19 thoughts on “Open Forum!

  1. Has anyone else found it strange that:

    1. Canada’s response to truckers protesting pandemic restrictions and its response to a full-scale Russian invasion of Ukraine are essentially the same?

    2. Media outlets seem to be doing a remarkably good job of correctly differentiating, for instance, a T-72B3 tank from a T-72B obr 1990 tank, who a few months ago were talking nonsense about .9mm fully semiautomatic weapons?

  2. Laurence Tribe went on another anti-constitutional rant, and then he tried to cover his ass by claiming that it wasn’t what it is, Tribe is a liar trying to literally undermine the Constitution. Tribe is a damn fool, an unethical political hack and he’s a person like Tribe in a position that he’s in is a danger to the Constitution and danger to we the people.

    Alan Dershowitz covered many of Tribe’s anti-Constitutional delusional rants nicely in the following video.

    https://rumble.com/vvolym-february-23-2022.html

    Laurence Tribe is a totalitarian and he’s bastardizing the definition of treason just like the extreme political left has been bastardizing definitions of things for a decade or more, he’s an immoral political hack.

    Extreme progressive’s four tenants of “truth”…

    1. The left is right.
    2. The right is wrong.
    3. Wrong is evil.
    4. Evil must to be destroyed.

    …that’s the dead end of a progressives’ ability to think critically.

    For Laurence Tribe, the ends justifies the means.

  3. I still have friends and relatives in Ukraine, they are in Kiev. I have been in contact with them. It is quite scary. The total failure of the first day of the Ukrainian Army is quite staggering compared to the bluster of the last 8 years how it is the strongest army in Europe. I was not fooled by that to begin. On an ethics view, in Kiev they have been handing out automatic rifles to people who would volunteer for defense, no training or anything, reminding me of the German Volks Sturm. My guess must be that it is getting desperate around Kiev. There has been report of civilians being killed, because they were mistaken as enemy saboteur forces. Russian forces are moving from multiple directions, the closest being from the North and North-West, being around 20 mi on the outskirts of the city. It is such a mess. I have to give credit to the Russians. They really planned and prepared this operation, and it is high level stuff. Reminds of me of the 1990 US Desert Storm, with the taking out of anti air defenses and military airports first, ensuring Russian air supremacy.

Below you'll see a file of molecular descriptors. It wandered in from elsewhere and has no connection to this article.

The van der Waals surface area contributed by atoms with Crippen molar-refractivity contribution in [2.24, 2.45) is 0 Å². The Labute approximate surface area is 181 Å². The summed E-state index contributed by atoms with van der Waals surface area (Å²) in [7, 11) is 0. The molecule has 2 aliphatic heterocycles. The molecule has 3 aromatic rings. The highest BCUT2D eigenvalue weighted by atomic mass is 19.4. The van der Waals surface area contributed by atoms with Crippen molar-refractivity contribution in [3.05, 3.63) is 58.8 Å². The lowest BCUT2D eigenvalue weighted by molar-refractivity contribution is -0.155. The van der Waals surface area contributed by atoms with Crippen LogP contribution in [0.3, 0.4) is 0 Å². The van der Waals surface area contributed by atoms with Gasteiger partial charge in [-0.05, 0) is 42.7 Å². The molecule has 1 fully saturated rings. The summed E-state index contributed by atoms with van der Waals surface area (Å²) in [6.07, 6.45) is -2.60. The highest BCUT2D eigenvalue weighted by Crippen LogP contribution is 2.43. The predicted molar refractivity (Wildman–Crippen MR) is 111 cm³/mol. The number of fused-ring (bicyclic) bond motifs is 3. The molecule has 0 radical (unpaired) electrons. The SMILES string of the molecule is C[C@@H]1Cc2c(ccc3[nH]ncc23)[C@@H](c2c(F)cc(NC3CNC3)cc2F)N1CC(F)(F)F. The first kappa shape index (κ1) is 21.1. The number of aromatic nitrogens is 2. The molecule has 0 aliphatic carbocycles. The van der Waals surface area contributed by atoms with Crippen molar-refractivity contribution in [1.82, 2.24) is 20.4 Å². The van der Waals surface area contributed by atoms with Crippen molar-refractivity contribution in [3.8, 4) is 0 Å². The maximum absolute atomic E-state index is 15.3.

• As Jack says, war is unethical in general, but if you have to do it, the most ethical thing is to end it as fast as possible. If that requires overwhelming use of force, then that should be used. I am pessimistic about the Ukrainian armed forces manpower and capabilities at this point. I can imagine the fall of Kiev in the coming days. That will be a demoralizing blow to the Ukrainian forces. I totally get the Ukrainians putting up the good fight, I don’t think the momentum on their side right now.

  4. I read this yesterday, and thought it was a good analysis and summation of the forces driving the divisions in the US population and much of the unethical behavior we see in current events.

    https://americanmind.org/salvo/a-house-aggrieved-cannot-stand/

    “ Today’s populist discontent is a byproduct of the grievance economy—and a backlash against the unfair rules by which it operates. When moral virtue is determined wholly by the grievances held by a particular individual or class, this encourages an endless deliberation about which grievances are legitimate (and thus, embody real debts), and a toxic calculus to determine who has more grievance (and therefore, a more compelling demand for redress). In short, the people with the most grievances become the good people—people whose concerns are granted a disproportionate weight in public life. The people who purportedly have fewer grievances are implicitly marked as bad people—people whose demands for political satisfaction can be safely ignored.

    The effect of this grievance economy is that you have an entire nation of people who have been trained to be aggrieved, but the regime rules by ensuring that certain grievances will be routinely dismissed.”

    • Thanks N.P. Great quote. I’ll read the article.